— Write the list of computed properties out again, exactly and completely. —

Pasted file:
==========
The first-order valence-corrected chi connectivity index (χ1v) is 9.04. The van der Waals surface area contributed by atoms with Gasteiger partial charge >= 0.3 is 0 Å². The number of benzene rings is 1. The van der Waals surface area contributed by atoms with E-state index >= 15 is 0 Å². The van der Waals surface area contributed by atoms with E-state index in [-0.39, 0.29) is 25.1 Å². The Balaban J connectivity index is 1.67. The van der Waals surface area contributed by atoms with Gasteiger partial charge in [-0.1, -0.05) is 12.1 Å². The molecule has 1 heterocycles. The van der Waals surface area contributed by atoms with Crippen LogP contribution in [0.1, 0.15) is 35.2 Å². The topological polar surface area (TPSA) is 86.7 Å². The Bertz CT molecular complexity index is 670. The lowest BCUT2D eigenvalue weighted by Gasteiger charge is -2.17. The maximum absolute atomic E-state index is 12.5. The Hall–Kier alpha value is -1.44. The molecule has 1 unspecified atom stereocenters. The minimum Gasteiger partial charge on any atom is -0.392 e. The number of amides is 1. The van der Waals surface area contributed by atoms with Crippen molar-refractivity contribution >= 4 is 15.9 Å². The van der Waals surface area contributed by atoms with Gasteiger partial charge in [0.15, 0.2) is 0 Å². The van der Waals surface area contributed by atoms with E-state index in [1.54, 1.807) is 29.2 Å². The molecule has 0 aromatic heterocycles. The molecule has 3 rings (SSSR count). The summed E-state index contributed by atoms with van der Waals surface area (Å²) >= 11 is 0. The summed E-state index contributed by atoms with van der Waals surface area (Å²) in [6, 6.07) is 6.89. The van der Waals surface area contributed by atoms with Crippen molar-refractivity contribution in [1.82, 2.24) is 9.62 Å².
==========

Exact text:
The first-order valence-corrected chi connectivity index (χ1v) is 9.04. The van der Waals surface area contributed by atoms with Gasteiger partial charge >= 0.3 is 0 Å². The number of benzene rings is 1. The van der Waals surface area contributed by atoms with E-state index >= 15 is 0 Å². The van der Waals surface area contributed by atoms with E-state index in [-0.39, 0.29) is 25.1 Å². The Balaban J connectivity index is 1.67. The van der Waals surface area contributed by atoms with Gasteiger partial charge in [-0.1, -0.05) is 12.1 Å². The molecule has 1 heterocycles. The van der Waals surface area contributed by atoms with Crippen LogP contribution in [0.1, 0.15) is 35.2 Å². The topological polar surface area (TPSA) is 86.7 Å². The Bertz CT molecular complexity index is 670. The lowest BCUT2D eigenvalue weighted by Gasteiger charge is -2.17. The maximum absolute atomic E-state index is 12.5. The Hall–Kier alpha value is -1.44. The molecule has 1 unspecified atom stereocenters. The minimum Gasteiger partial charge on any atom is -0.392 e. The number of amides is 1. The van der Waals surface area contributed by atoms with Crippen molar-refractivity contribution >= 4 is 15.9 Å². The van der Waals surface area contributed by atoms with Gasteiger partial charge in [0.15, 0.2) is 0 Å². The van der Waals surface area contributed by atoms with E-state index in [1.54, 1.807) is 29.2 Å². The molecule has 0 aromatic heterocycles. The molecule has 3 rings (SSSR count). The summed E-state index contributed by atoms with van der Waals surface area (Å²) >= 11 is 0. The summed E-state index contributed by atoms with van der Waals surface area (Å²) in [6, 6.07) is 6.89. The van der Waals surface area contributed by atoms with Crippen molar-refractivity contribution in [1.82, 2.24) is 9.62 Å².